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Fungus of the month

St George's Mushroom

Distinctive fungi to look for each month

by John Haughton

John is a volunteer with the Corby Woodland Project and Wildlife Trust BCN. He volunteers in the three areas of ancient woodland in Corby, but spends most of his time in King’s Wood close to where he lives. He has led several guided walks for Rockingham Forest Vision, sharing his enthusiasm for fungi. On these pages, as the months go by, he describes some of the most significant fungi that you may find in the wooded areas of Rockingham Forest.

April  – St George's Mushroom
- Calocybe gambosa


This mushroom gets common its name from the fact that this spring fungus appears towards the end of April each year, and is one of the earliest of the ground dwelling fungi to fruit. It is usually found in quite rich soils often in areas rich in limestone, and is found in grasslands (including gardens, parks, coastal grasslands) or deciduous woodland edges.

This firmly fleshy, whitish species has a white stem, off white domed cap and crowded, white gills. The spore print is also white. The cap can reach up to 11 cm and the whole fruit body smells strongly of flour.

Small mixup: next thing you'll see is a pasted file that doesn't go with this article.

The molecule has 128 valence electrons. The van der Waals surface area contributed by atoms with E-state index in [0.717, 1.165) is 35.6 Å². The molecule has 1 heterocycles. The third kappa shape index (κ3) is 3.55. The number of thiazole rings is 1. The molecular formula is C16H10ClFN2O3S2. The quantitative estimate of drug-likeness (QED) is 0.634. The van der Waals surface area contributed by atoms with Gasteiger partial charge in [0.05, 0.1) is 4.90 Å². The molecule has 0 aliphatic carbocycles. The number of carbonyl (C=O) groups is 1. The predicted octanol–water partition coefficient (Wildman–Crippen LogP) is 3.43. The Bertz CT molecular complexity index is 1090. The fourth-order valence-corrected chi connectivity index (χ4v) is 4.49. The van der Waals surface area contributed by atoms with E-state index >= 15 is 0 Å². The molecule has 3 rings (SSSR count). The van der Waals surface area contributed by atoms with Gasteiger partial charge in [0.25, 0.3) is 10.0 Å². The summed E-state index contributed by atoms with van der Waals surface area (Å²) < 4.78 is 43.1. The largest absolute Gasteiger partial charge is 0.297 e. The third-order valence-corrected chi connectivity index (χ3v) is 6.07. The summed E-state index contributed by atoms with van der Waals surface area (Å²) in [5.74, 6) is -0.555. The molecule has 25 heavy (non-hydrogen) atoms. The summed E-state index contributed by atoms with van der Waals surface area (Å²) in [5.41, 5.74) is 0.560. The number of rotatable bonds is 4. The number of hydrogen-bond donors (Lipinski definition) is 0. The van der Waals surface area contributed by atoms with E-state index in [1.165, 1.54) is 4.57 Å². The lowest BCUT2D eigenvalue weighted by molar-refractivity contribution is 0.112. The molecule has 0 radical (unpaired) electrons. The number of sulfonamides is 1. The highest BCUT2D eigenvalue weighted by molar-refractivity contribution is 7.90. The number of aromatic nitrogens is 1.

Calocybe gambosa - St George's Mushroom 2.jpg
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The ‘fairy ring’ in grassland shown in this picture was about 2 metres across and on a wide verge of Gainsborough Road on the edge of Kingswood Estate in Corby.


All the others were taken in two areas of King’s Wood, Corby where they have fruited, to my knowledge, for the past ten years.

If you come across upon a small troop, look carefully because you may find that they're part of a much larger 'fairy ring'. These circles can grow many metres wide, and will usually re-appear in the same spot each year. In woodland look carefully because the ‘fairy ring’ may be partially hidden by undergrowth


May  – Two Ganoderma species
- Bracket Fungi